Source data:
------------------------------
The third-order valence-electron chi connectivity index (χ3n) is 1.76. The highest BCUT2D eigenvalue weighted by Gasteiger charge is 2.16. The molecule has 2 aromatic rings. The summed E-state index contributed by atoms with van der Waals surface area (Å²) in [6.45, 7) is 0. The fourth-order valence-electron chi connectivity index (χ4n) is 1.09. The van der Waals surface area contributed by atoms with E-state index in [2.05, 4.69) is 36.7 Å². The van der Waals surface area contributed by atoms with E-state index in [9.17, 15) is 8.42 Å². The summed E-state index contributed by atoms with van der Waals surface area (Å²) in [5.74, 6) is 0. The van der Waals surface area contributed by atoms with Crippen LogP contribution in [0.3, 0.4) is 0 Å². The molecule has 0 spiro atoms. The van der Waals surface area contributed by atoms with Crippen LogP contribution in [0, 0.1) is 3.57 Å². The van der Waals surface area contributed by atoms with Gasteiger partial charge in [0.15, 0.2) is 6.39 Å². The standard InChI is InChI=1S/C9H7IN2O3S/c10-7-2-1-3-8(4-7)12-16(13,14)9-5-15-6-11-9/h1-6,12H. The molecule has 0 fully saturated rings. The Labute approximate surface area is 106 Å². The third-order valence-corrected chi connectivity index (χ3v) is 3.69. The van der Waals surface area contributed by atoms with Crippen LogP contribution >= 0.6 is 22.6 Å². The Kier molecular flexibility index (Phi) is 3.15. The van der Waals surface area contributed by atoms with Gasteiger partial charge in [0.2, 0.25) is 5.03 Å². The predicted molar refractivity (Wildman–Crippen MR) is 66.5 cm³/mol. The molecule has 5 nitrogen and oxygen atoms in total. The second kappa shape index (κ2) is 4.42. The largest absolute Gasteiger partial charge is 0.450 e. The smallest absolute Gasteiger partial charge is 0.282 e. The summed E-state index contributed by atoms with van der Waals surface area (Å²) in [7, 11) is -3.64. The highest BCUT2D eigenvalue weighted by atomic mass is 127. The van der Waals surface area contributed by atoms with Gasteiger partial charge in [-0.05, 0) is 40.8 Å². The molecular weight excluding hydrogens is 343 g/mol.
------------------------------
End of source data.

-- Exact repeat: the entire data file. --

The third-order valence-electron chi connectivity index (χ3n) is 1.76. The highest BCUT2D eigenvalue weighted by Gasteiger charge is 2.16. The molecule has 2 aromatic rings. The summed E-state index contributed by atoms with van der Waals surface area (Å²) in [6.45, 7) is 0. The fourth-order valence-electron chi connectivity index (χ4n) is 1.09. The van der Waals surface area contributed by atoms with E-state index in [2.05, 4.69) is 36.7 Å². The van der Waals surface area contributed by atoms with E-state index in [9.17, 15) is 8.42 Å². The summed E-state index contributed by atoms with van der Waals surface area (Å²) in [5.74, 6) is 0. The van der Waals surface area contributed by atoms with Crippen LogP contribution in [0.3, 0.4) is 0 Å². The molecule has 0 spiro atoms. The van der Waals surface area contributed by atoms with Crippen LogP contribution in [0, 0.1) is 3.57 Å². The van der Waals surface area contributed by atoms with Gasteiger partial charge in [0.15, 0.2) is 6.39 Å². The standard InChI is InChI=1S/C9H7IN2O3S/c10-7-2-1-3-8(4-7)12-16(13,14)9-5-15-6-11-9/h1-6,12H. The molecule has 0 fully saturated rings. The Labute approximate surface area is 106 Å². The third-order valence-corrected chi connectivity index (χ3v) is 3.69. The van der Waals surface area contributed by atoms with Crippen LogP contribution >= 0.6 is 22.6 Å². The Kier molecular flexibility index (Phi) is 3.15. The van der Waals surface area contributed by atoms with Gasteiger partial charge in [0.2, 0.25) is 5.03 Å². The predicted molar refractivity (Wildman–Crippen MR) is 66.5 cm³/mol. The molecule has 5 nitrogen and oxygen atoms in total. The second kappa shape index (κ2) is 4.42. The largest absolute Gasteiger partial charge is 0.450 e. The smallest absolute Gasteiger partial charge is 0.282 e. The summed E-state index contributed by atoms with van der Waals surface area (Å²) in [7, 11) is -3.64. The highest BCUT2D eigenvalue weighted by atomic mass is 127. The van der Waals surface area contributed by atoms with Gasteiger partial charge in [-0.05, 0) is 40.8 Å². The molecular weight excluding hydrogens is 343 g/mol.